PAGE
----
The U.S. Supreme Court turned away officials from Flint, Michigan, who are facing civil suits for their part in contaminating the water supply there.
The officials wanted to block lower court rulings that allowed residents to sue over their injuries from lead poisoning. Justice Sonia Sotomayor denied their petition without comment.
It was more bad news in one of the worst man-made environmental disasters in history. The officials got some good news from another source, however. Federal prosecutors decided to drop criminal charges against them.
More Bad News
In the civil case by Shari Guertin, officials had argued they should be immune from liability. Guertin alleges she and her minor daughter suffered injuries from drinking and bathing in the contaminated water. A trial judge said the officials had to answer the complaint, but they appealed.
However, the U.S. Sixth Circuit Court of Appeals Court said they created the environmental disaster and then "intentionally attempted to cover up their grievous decision." Now that the Supreme Court has turned the officials away, the trial proceedings will resume.
It wasn't the first time the Supreme Court has ruled against Flint officials over the disaster. Last year, the justices opened the way for two class-actions against them.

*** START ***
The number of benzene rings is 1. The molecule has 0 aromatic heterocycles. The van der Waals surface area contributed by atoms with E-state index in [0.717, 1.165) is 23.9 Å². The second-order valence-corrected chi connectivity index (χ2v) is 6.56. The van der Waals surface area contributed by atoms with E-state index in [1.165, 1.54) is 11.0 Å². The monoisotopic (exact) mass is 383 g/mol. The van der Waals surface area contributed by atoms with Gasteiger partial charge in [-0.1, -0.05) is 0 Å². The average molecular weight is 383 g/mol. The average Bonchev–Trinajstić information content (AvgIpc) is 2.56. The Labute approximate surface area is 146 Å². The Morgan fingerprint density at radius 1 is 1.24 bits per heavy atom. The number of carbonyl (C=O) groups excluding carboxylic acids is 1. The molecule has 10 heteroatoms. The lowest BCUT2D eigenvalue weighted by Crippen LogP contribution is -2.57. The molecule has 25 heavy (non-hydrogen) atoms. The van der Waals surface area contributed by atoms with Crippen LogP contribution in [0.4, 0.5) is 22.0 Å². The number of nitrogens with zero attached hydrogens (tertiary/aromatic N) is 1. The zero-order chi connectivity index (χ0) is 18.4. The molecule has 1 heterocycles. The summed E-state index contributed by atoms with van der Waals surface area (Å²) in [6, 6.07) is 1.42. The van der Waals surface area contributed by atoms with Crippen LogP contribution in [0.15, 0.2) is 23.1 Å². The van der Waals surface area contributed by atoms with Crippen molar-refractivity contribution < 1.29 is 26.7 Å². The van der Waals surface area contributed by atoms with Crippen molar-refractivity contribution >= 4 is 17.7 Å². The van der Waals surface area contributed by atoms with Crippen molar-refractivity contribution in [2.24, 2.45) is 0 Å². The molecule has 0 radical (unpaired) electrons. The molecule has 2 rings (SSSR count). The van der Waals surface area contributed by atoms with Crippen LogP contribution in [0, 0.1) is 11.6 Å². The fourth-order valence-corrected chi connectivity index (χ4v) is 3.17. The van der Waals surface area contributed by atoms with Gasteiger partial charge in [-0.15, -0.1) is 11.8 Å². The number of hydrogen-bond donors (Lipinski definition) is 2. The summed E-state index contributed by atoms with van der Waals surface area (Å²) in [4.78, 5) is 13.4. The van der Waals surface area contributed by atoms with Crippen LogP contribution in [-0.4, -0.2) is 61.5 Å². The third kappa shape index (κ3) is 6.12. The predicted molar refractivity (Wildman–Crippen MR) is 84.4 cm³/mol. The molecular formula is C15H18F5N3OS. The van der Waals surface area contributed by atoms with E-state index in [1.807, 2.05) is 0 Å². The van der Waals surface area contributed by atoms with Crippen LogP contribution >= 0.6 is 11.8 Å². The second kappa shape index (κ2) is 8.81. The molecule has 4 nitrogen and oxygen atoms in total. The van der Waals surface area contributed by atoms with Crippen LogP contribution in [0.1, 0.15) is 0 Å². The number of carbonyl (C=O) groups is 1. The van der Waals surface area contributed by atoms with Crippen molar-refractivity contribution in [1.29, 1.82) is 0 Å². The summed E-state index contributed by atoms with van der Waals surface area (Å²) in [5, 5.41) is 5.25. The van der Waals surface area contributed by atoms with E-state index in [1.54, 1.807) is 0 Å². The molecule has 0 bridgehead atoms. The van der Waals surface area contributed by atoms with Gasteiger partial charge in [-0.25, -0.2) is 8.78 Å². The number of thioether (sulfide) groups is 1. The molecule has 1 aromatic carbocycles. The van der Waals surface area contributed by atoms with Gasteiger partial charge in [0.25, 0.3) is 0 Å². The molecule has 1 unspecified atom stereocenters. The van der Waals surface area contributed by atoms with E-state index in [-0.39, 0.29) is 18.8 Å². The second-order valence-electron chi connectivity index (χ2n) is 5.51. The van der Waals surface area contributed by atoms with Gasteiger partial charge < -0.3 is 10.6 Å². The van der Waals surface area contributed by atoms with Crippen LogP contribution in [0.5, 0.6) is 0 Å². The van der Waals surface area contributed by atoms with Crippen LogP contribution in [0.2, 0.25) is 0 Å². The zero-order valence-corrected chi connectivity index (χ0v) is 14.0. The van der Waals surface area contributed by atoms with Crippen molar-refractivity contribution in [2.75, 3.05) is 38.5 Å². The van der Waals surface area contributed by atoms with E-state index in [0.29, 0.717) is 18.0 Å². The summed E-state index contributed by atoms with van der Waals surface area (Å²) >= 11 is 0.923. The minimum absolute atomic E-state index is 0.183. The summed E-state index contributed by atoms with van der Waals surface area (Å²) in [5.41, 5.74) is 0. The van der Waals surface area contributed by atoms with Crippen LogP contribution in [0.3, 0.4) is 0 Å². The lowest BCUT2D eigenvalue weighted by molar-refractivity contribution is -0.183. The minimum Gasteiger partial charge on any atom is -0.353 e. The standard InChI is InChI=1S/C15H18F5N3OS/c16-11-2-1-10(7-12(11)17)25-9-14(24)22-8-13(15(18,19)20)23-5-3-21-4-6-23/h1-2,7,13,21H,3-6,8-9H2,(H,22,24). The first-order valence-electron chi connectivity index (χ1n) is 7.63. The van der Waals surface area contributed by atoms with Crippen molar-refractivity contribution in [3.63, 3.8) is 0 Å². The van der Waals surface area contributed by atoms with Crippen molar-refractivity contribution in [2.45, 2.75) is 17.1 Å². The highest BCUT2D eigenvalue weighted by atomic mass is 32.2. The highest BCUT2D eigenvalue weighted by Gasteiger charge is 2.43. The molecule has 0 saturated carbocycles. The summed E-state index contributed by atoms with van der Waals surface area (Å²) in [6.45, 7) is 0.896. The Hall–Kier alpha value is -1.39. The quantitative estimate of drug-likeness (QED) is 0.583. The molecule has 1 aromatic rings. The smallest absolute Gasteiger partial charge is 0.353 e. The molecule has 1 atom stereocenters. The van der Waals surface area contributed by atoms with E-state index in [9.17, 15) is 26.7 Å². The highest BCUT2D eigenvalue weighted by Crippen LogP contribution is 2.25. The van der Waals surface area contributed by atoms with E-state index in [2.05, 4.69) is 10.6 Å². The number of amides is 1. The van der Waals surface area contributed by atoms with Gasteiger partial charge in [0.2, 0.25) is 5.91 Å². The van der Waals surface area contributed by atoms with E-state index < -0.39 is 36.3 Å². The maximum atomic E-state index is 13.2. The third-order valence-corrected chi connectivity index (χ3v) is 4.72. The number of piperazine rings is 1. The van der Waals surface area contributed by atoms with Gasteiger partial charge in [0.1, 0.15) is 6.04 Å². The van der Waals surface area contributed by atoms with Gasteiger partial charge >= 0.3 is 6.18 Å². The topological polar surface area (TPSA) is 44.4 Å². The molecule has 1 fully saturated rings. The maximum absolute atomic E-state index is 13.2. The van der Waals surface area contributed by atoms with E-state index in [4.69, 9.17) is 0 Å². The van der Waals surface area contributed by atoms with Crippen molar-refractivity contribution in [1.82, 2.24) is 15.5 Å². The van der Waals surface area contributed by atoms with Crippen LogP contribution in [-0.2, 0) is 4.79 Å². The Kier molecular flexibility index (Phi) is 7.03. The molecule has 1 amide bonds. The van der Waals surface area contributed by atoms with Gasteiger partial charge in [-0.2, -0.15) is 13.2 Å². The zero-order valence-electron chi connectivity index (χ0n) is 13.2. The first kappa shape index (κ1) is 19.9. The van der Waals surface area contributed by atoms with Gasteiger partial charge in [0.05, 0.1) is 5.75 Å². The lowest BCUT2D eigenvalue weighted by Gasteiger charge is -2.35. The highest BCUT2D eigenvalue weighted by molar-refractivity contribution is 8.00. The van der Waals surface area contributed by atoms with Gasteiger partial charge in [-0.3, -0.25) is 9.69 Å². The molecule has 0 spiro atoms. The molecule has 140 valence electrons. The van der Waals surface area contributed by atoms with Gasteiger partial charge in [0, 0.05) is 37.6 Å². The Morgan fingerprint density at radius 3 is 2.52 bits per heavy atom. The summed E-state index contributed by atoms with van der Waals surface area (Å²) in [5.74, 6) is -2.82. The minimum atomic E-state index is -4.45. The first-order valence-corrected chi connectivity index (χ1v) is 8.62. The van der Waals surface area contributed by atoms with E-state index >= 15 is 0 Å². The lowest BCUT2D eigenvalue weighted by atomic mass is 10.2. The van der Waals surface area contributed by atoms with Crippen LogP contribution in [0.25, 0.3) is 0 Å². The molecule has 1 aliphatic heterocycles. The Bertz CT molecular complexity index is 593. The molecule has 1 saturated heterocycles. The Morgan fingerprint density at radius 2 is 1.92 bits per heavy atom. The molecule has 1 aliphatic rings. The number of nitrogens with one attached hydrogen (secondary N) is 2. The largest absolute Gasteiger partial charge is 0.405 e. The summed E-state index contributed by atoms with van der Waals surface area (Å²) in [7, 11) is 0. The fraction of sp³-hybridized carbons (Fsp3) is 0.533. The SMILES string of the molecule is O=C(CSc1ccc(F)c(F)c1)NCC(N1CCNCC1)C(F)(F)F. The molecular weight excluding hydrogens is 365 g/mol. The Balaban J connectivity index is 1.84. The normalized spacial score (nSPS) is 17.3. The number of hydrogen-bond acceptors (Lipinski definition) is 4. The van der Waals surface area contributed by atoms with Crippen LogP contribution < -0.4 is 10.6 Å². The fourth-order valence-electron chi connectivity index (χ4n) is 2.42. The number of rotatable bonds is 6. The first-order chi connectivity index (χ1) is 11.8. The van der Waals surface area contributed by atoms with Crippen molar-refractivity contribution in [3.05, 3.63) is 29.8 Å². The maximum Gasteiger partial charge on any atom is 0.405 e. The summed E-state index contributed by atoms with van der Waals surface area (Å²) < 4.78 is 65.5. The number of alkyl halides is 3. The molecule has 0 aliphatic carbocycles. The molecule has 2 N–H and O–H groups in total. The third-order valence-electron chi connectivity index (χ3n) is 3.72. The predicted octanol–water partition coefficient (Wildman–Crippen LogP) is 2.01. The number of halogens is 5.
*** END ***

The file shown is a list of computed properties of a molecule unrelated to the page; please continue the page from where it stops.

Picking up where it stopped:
The problems started in 2014, when Flint switched its public water source from Lake Huron to the Flint River to save money. The polluted river water caused lead to leach from pipes.
Some Good News
Eight former state and city officials, including Michigan’s chief medical officer, faced criminal charges for their roles in the water crisis. At least 70 people were sickened by the pollution, and 12 died.
Prosecutors dropped the charges, however, saying underlying investigations were "flawed." In a statement, Michigan Solicitor General Fadwa Hammoud and Wayne County Prosecutor Kym Worthy said they need a more thorough investigation before proceeding.
“Dismissing these cases allows us to move forward according to the non-negotiable requirements of a thorough, methodical and ethical investigation," they said.